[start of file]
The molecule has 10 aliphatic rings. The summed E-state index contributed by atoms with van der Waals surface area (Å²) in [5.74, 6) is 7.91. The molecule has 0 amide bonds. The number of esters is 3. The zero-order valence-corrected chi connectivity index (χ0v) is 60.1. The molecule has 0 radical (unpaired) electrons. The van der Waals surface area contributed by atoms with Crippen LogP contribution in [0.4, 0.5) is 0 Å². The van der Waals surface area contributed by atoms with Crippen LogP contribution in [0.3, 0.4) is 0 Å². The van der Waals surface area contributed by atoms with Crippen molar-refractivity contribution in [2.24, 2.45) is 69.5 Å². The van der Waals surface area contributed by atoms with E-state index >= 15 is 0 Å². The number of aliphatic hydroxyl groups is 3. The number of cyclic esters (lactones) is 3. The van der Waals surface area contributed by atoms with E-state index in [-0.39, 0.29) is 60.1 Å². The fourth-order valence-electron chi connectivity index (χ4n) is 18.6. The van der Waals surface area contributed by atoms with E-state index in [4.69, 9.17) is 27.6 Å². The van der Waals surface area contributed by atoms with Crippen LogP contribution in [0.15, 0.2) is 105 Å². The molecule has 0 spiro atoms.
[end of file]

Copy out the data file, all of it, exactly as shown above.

The molecule has 10 aliphatic rings. The summed E-state index contributed by atoms with van der Waals surface area (Å²) in [5.74, 6) is 7.91. The molecule has 0 amide bonds. The number of esters is 3. The zero-order valence-corrected chi connectivity index (χ0v) is 60.1. The molecule has 0 radical (unpaired) electrons. The van der Waals surface area contributed by atoms with Crippen LogP contribution in [0.4, 0.5) is 0 Å². The van der Waals surface area contributed by atoms with Crippen LogP contribution in [0.3, 0.4) is 0 Å². The van der Waals surface area contributed by atoms with Crippen molar-refractivity contribution in [2.24, 2.45) is 69.5 Å². The van der Waals surface area contributed by atoms with E-state index >= 15 is 0 Å². The number of aliphatic hydroxyl groups is 3. The number of cyclic esters (lactones) is 3. The van der Waals surface area contributed by atoms with E-state index in [-0.39, 0.29) is 60.1 Å². The fourth-order valence-electron chi connectivity index (χ4n) is 18.6. The van der Waals surface area contributed by atoms with E-state index in [4.69, 9.17) is 27.6 Å². The van der Waals surface area contributed by atoms with Crippen LogP contribution in [0.15, 0.2) is 105 Å². The molecule has 0 spiro atoms.